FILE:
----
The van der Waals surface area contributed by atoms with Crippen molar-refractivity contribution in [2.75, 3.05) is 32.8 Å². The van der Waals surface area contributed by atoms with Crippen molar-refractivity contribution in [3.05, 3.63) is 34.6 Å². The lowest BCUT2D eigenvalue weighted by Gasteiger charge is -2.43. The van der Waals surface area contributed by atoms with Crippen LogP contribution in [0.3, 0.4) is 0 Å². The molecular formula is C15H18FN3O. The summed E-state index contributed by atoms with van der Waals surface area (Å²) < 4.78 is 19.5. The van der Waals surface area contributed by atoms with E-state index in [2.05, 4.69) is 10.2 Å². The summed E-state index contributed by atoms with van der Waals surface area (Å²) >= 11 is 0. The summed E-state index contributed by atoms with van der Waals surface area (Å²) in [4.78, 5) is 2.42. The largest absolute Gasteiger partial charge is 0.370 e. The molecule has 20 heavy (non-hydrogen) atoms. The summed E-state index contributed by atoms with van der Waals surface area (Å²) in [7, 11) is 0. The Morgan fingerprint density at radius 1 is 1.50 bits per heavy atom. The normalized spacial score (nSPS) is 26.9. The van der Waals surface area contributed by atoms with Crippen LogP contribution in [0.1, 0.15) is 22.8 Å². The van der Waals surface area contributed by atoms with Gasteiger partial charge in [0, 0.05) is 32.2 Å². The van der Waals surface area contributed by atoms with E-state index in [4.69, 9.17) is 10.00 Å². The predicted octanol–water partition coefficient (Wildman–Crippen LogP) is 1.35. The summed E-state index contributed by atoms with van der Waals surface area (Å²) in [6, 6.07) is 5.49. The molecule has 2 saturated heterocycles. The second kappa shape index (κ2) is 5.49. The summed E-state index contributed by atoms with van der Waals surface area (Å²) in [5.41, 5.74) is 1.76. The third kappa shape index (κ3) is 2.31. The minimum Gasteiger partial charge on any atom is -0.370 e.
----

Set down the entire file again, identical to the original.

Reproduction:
The van der Waals surface area contributed by atoms with Crippen molar-refractivity contribution in [2.75, 3.05) is 32.8 Å². The van der Waals surface area contributed by atoms with Crippen molar-refractivity contribution in [3.05, 3.63) is 34.6 Å². The lowest BCUT2D eigenvalue weighted by Gasteiger charge is -2.43. The van der Waals surface area contributed by atoms with Crippen LogP contribution in [0.3, 0.4) is 0 Å². The molecular formula is C15H18FN3O. The summed E-state index contributed by atoms with van der Waals surface area (Å²) < 4.78 is 19.5. The van der Waals surface area contributed by atoms with E-state index in [2.05, 4.69) is 10.2 Å². The summed E-state index contributed by atoms with van der Waals surface area (Å²) >= 11 is 0. The summed E-state index contributed by atoms with van der Waals surface area (Å²) in [4.78, 5) is 2.42. The largest absolute Gasteiger partial charge is 0.370 e. The molecule has 20 heavy (non-hydrogen) atoms. The summed E-state index contributed by atoms with van der Waals surface area (Å²) in [7, 11) is 0. The Morgan fingerprint density at radius 1 is 1.50 bits per heavy atom. The normalized spacial score (nSPS) is 26.9. The van der Waals surface area contributed by atoms with Crippen LogP contribution in [0.1, 0.15) is 22.8 Å². The van der Waals surface area contributed by atoms with Gasteiger partial charge in [0, 0.05) is 32.2 Å². The van der Waals surface area contributed by atoms with E-state index in [4.69, 9.17) is 10.00 Å². The predicted octanol–water partition coefficient (Wildman–Crippen LogP) is 1.35. The summed E-state index contributed by atoms with van der Waals surface area (Å²) in [6, 6.07) is 5.49. The molecule has 2 saturated heterocycles. The second kappa shape index (κ2) is 5.49. The summed E-state index contributed by atoms with van der Waals surface area (Å²) in [5.41, 5.74) is 1.76. The third kappa shape index (κ3) is 2.31. The minimum Gasteiger partial charge on any atom is -0.370 e.